Feeling lonely in a crowd is a phenomenon that even the most outgoing person can experience from time to time. However, if church is the crowd that you are feeling lonely in, you might want to consider why.
In the Gospel Taboo blog “When Church is a Lonely Place,” writer Rebekah Hannah says that feeling lonely in church is a red flag, indicating that changes must be made before sin creeps in. While it is not a sin to be lonely, the bitterness and ill feelings toward fellow church members that grows during times of loneliness is a sin.
Remember your loneliness is not their responsibility, it’s yours.
Though you may feel excluded, it is not fair to assume that the excluders are purposefully trying to hurt you. After all, we only know our side of the situation and do not know what other people are going through themselves. As Hannah writes, “We can’t know the motivations of others unless we ask. Making assumptions opens wide the door to sin–our sin, not theirs.”
Instead, assume positive intent of your peers, and approach them. We are commanded in scripture to care for one another. This includes everyone, even those who are feeling left out. Hannah says, “Just because you are new to a church or currently hurting doesn’t mean you can’t approach someone else. It probably means that you should.”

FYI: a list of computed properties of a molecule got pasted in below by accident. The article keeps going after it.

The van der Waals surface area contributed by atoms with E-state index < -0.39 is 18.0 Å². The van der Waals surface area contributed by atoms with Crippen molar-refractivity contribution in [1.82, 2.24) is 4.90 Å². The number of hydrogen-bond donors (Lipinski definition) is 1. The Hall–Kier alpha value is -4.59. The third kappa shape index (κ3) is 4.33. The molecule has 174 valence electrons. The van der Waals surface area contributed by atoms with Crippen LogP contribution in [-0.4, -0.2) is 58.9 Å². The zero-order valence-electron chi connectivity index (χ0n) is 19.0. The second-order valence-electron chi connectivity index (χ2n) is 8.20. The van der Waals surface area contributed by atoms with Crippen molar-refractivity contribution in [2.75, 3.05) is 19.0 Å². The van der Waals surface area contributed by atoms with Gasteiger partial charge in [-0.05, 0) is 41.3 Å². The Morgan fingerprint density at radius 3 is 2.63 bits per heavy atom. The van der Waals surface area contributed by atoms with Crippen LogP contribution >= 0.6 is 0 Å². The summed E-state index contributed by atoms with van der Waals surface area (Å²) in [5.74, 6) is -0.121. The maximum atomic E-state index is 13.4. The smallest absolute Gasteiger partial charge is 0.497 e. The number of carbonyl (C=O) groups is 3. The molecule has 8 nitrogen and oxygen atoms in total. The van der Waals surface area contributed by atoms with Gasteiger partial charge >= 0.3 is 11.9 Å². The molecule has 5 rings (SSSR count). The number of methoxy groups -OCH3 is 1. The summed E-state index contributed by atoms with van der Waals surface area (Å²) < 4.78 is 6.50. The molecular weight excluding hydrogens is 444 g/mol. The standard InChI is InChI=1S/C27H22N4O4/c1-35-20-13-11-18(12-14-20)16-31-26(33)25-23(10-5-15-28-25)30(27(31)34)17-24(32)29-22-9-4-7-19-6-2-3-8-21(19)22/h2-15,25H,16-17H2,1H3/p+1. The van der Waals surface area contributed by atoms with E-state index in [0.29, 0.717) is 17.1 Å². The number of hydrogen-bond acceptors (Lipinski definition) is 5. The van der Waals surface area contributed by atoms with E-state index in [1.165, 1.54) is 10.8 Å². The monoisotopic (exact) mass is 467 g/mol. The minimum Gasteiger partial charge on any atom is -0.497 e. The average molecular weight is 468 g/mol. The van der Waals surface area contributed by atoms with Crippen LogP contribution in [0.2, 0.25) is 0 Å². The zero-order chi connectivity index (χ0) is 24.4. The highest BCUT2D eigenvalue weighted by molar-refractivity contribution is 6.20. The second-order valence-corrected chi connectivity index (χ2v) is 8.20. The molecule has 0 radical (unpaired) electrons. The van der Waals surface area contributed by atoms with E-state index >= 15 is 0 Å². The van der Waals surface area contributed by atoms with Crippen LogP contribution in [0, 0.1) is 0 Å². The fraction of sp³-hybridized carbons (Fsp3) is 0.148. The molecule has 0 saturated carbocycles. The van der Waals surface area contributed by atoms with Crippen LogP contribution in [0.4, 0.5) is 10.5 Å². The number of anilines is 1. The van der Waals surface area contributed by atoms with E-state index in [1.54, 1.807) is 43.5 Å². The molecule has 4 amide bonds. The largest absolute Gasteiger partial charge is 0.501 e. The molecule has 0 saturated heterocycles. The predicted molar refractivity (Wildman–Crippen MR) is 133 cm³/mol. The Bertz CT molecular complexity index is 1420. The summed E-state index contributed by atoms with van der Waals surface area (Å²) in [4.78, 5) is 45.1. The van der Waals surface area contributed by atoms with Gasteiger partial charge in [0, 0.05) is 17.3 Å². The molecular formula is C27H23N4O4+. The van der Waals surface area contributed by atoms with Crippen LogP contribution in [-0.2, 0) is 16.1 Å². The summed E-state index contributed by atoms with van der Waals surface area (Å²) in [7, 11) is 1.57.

Recognize your loneliness as a chance to find refuge in the Lord.
It is easy to forget that times of loneliness are opportunities to draw closer to God. Pain is never wasted with God; hard times are those in which we are invited to seek out the One who loves us far beyond human ability.
Hannah writes, “If you aren’t allowing your feelings of isolation to draw you towards God, then they are likely drawing you towards Satan.”
If we are denied by men, it hurts. But ultimately we have the approval of a Savior who gave us everlasting life. “He’s done that for you–not because of your worthiness, but because of His incredible goodness and mercy. It’s done. The approval you have through Christ’s life given in your place dulls the longing for the approval of men,” Hannah says.
“We were created for a world in which we would have continuous, intimate connection with our Creator and with others,” Neffinger writes. “And although we will not attain that perfect communion with God in this lifetime, God is still there in our loneliness.”
A word to the comfortable:
If you feel at home in church, it is your responsibility to seek out those who are excluded. Hannah points out that Jesus ministered to everyone, rich and poor, attractive and unattractive. We are called to do the same. Invite everyone to experience the family of God. It is truly the place where we are welcomed by Jesus with open arms.
Carrie Dedrick is the Family Editor for Crosswalk.com.
Publication date: December 11, 2015